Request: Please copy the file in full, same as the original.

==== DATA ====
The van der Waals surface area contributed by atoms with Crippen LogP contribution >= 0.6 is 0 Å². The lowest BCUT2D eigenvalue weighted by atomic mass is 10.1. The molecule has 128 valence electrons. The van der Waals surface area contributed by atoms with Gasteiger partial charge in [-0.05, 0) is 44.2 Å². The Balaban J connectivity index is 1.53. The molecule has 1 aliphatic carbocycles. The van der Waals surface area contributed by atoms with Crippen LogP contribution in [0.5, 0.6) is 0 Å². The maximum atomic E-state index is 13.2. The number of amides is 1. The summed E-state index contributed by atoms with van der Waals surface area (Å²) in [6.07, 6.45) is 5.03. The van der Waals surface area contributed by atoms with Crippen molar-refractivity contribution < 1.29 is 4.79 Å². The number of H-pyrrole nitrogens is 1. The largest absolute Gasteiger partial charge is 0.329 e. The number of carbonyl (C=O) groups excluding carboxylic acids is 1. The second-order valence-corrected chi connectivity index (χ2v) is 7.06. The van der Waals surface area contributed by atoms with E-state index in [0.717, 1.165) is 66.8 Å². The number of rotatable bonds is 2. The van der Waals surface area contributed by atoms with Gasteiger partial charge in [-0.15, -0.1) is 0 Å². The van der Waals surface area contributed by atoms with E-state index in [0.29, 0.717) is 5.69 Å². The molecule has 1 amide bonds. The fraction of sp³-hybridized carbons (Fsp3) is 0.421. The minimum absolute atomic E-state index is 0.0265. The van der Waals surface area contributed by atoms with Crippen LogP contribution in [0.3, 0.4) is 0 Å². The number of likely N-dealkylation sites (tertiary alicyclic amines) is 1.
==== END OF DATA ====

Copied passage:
The van der Waals surface area contributed by atoms with Crippen LogP contribution >= 0.6 is 0 Å². The lowest BCUT2D eigenvalue weighted by atomic mass is 10.1. The molecule has 128 valence electrons. The van der Waals surface area contributed by atoms with Gasteiger partial charge in [-0.05, 0) is 44.2 Å². The Balaban J connectivity index is 1.53. The molecule has 1 aliphatic carbocycles. The van der Waals surface area contributed by atoms with Crippen LogP contribution in [0.5, 0.6) is 0 Å². The maximum atomic E-state index is 13.2. The number of amides is 1. The summed E-state index contributed by atoms with van der Waals surface area (Å²) in [6.07, 6.45) is 5.03. The van der Waals surface area contributed by atoms with Crippen molar-refractivity contribution < 1.29 is 4.79 Å². The number of H-pyrrole nitrogens is 1. The largest absolute Gasteiger partial charge is 0.329 e. The number of carbonyl (C=O) groups excluding carboxylic acids is 1. The second-order valence-corrected chi connectivity index (χ2v) is 7.06. The van der Waals surface area contributed by atoms with E-state index in [0.717, 1.165) is 66.8 Å². The number of rotatable bonds is 2. The van der Waals surface area contributed by atoms with Gasteiger partial charge in [-0.15, -0.1) is 0 Å². The van der Waals surface area contributed by atoms with E-state index in [0.29, 0.717) is 5.69 Å². The molecule has 1 amide bonds. The fraction of sp³-hybridized carbons (Fsp3) is 0.421. The minimum absolute atomic E-state index is 0.0265. The van der Waals surface area contributed by atoms with Crippen LogP contribution in [0.3, 0.4) is 0 Å². The number of likely N-dealkylation sites (tertiary alicyclic amines) is 1.